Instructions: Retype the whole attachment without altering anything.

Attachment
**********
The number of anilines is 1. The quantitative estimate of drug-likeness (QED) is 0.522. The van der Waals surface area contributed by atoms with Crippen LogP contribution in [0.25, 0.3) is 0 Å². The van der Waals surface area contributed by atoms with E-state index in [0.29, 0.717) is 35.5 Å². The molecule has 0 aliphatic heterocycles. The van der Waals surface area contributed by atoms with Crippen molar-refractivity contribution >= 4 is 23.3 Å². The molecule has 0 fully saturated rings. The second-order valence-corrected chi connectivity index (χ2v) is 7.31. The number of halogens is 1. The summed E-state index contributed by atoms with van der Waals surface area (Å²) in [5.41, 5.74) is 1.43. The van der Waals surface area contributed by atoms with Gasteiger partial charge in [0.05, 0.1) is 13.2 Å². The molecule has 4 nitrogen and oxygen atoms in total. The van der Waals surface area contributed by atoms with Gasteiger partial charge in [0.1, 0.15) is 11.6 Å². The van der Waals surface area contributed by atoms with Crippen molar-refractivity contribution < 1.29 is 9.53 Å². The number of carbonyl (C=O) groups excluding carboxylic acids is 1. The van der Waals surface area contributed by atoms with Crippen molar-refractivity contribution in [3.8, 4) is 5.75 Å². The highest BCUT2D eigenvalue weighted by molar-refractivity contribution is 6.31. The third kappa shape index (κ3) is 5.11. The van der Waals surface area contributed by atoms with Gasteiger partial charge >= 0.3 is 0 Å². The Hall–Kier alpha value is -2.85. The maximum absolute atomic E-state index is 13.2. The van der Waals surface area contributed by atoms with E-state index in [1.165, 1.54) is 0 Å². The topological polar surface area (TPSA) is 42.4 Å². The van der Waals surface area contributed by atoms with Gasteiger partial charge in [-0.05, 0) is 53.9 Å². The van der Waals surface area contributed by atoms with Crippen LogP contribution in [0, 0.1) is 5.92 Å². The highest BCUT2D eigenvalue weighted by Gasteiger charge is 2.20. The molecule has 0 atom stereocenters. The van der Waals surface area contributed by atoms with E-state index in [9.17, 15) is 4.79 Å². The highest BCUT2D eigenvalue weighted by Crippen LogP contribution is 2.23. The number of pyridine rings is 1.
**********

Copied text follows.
The number of anilines is 1. The quantitative estimate of drug-likeness (QED) is 0.522. The van der Waals surface area contributed by atoms with Crippen LogP contribution in [0.25, 0.3) is 0 Å². The van der Waals surface area contributed by atoms with E-state index in [0.29, 0.717) is 35.5 Å². The molecule has 0 aliphatic heterocycles. The van der Waals surface area contributed by atoms with Crippen molar-refractivity contribution >= 4 is 23.3 Å². The molecule has 0 fully saturated rings. The second-order valence-corrected chi connectivity index (χ2v) is 7.31. The number of halogens is 1. The summed E-state index contributed by atoms with van der Waals surface area (Å²) in [5.41, 5.74) is 1.43. The van der Waals surface area contributed by atoms with Gasteiger partial charge in [0.05, 0.1) is 13.2 Å². The molecule has 4 nitrogen and oxygen atoms in total. The van der Waals surface area contributed by atoms with Gasteiger partial charge in [0.1, 0.15) is 11.6 Å². The van der Waals surface area contributed by atoms with Crippen molar-refractivity contribution < 1.29 is 9.53 Å². The number of carbonyl (C=O) groups excluding carboxylic acids is 1. The van der Waals surface area contributed by atoms with Crippen molar-refractivity contribution in [3.8, 4) is 5.75 Å². The highest BCUT2D eigenvalue weighted by molar-refractivity contribution is 6.31. The third kappa shape index (κ3) is 5.11. The van der Waals surface area contributed by atoms with Gasteiger partial charge >= 0.3 is 0 Å². The Hall–Kier alpha value is -2.85. The maximum absolute atomic E-state index is 13.2. The van der Waals surface area contributed by atoms with E-state index in [1.165, 1.54) is 0 Å². The topological polar surface area (TPSA) is 42.4 Å². The van der Waals surface area contributed by atoms with Gasteiger partial charge in [-0.05, 0) is 53.9 Å². The van der Waals surface area contributed by atoms with Crippen LogP contribution in [0, 0.1) is 5.92 Å². The highest BCUT2D eigenvalue weighted by Gasteiger charge is 2.20. The molecule has 0 atom stereocenters. The van der Waals surface area contributed by atoms with E-state index in [9.17, 15) is 4.79 Å². The highest BCUT2D eigenvalue weighted by Crippen LogP contribution is 2.23. The number of pyridine rings is 1.